Taking interest in history at a young age

Taking interest in history at a young age

Danny tells me he loves Andrew Jackson.

His sweet voice reaches my ears through my cell phone on speaker, more often than not these days, the added volume needed I blame on the connection.

“I love him too,” I tell Danny, who is well aware of his grandmother’s preference as it’s been discussed between us these past months. Danny at five, like his father before him, is quite interested in our presidents. I was overjoyed last fall when I accompanied Danny to his kindergarten open house and book fair at his school and while walking from the library to his classroom, he identified a portrait on the wall as George Washington. He let me know that ole George was our first president.  

I can’t help but think of the game show, “Jeopardy.” Needless to say all three buzzers would be pushed when, “He was number one” is the first answer requiring a question in the Presidents category.  The monetary award increases as the answers shown become more difficult such as:

“He was number 14.” 

In our family board game of “Jeopardy,” Danny would immediately shout out the question.*  

I look at this darling, youngest grandchild of mine and see his father, my first born, rattling off the same information nearly 50 years ago. Am I bragging? You bet I am. But especially so because this interest in our country’s leaders at such a young age transcends GI Joe and Spiderman and sparks a love of American history.

My son gets on the phone and diplomatically corrects what I heard and says that Danny “lost” Andrew Jackson. 

Danny, again like his father before him, has started a collection of miniature figurines of the presidents. He has perhaps a dozen, Jackson being one of them and now, sadly among the missing.

Danny is confident, however, that if he goes back to where he thinks he lost him, Jackson will be found.

Well I am confident that you will find him, I tell Danny, adding that it would be great fun to have Jackson at his birthday party next month. Had I ever told Danny that like him, Jackson was also born in March? Danny will be six on the 6th, a birthday shared with his Aunt Laura who will be 49. Jackson’s 252nd is on the 15th, a little over a week later.  Danny wants only his six candles to blow out and I am more than happy with that, having stressed over what size cake we’d need for 308 candles, let alone how difficult it would be to light them all. Besides, his Aunt Laura lives in Florida and well, Jackson might be at the party if he’s found in time, but the spirit of the birthday celebration would be more than present regardless.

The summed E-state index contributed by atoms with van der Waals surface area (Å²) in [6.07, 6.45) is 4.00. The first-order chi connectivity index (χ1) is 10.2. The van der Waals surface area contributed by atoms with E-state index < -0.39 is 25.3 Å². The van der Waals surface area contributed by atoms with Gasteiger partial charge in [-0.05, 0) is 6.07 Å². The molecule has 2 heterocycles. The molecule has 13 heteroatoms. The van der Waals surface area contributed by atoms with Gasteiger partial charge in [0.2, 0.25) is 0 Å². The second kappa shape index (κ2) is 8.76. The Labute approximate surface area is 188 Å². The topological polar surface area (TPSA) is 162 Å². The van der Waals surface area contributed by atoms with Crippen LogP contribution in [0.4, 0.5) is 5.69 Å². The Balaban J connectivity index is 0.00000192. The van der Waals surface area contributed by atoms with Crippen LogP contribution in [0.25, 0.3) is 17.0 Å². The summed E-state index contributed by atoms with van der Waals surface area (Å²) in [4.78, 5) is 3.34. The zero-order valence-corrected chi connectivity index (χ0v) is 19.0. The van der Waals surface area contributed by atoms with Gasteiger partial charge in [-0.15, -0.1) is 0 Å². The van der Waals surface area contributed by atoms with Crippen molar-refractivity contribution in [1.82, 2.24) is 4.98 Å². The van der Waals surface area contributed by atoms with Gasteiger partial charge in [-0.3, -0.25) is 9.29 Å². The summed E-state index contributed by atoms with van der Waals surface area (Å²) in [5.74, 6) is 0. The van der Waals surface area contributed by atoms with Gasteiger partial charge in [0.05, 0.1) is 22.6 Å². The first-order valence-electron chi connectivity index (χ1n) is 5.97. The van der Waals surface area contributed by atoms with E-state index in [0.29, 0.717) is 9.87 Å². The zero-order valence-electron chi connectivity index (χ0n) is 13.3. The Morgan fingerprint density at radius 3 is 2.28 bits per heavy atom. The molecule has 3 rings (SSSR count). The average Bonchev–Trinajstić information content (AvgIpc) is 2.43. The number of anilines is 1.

And speaking of birthdays, tomorrow is Presidents Day highlighting the birthdays of George Washington and Abraham Lincoln. The date this year is Feb. 18. It’s been a while since the celebrations of the births of our first and 16th were combined to fall on a Monday resulting in their “birthdays” arriving on a different date each year. I get it, long weekend and all. But by doing so, I wonder if today’s youngsters know the actual birth dates of Washington and Lincoln as generations before did and could recite at least by third grade. And hopefully they understand that the birthdays of Washington and Lincoln on the same day is not a coincidence such as the quirk of fate deaths of John Adams and Thomas Jefferson, both on July 4, 1826, and ironically the 50th anniversary of the Declaration of Independence.  

Ah, but this column should not be confused with a history lesson. That I shall leave to our son Christopher who has sparked the interest of generations of New Jersey students in American history who have passed through his classroom at Sterling High School.

While I see Christopher’s older brother, Danny’s dad, kneeling on the floor of the bedroom they shared as children and placing his presidential figurines on the appropriate pages of his “American Heritage Book of the Presidents,” I can see Christopher, eager to be a part of it all, looking over his brother’s shoulder and awakening his curiosity in our country’s legacy.

*Who is Franklin Pierce.



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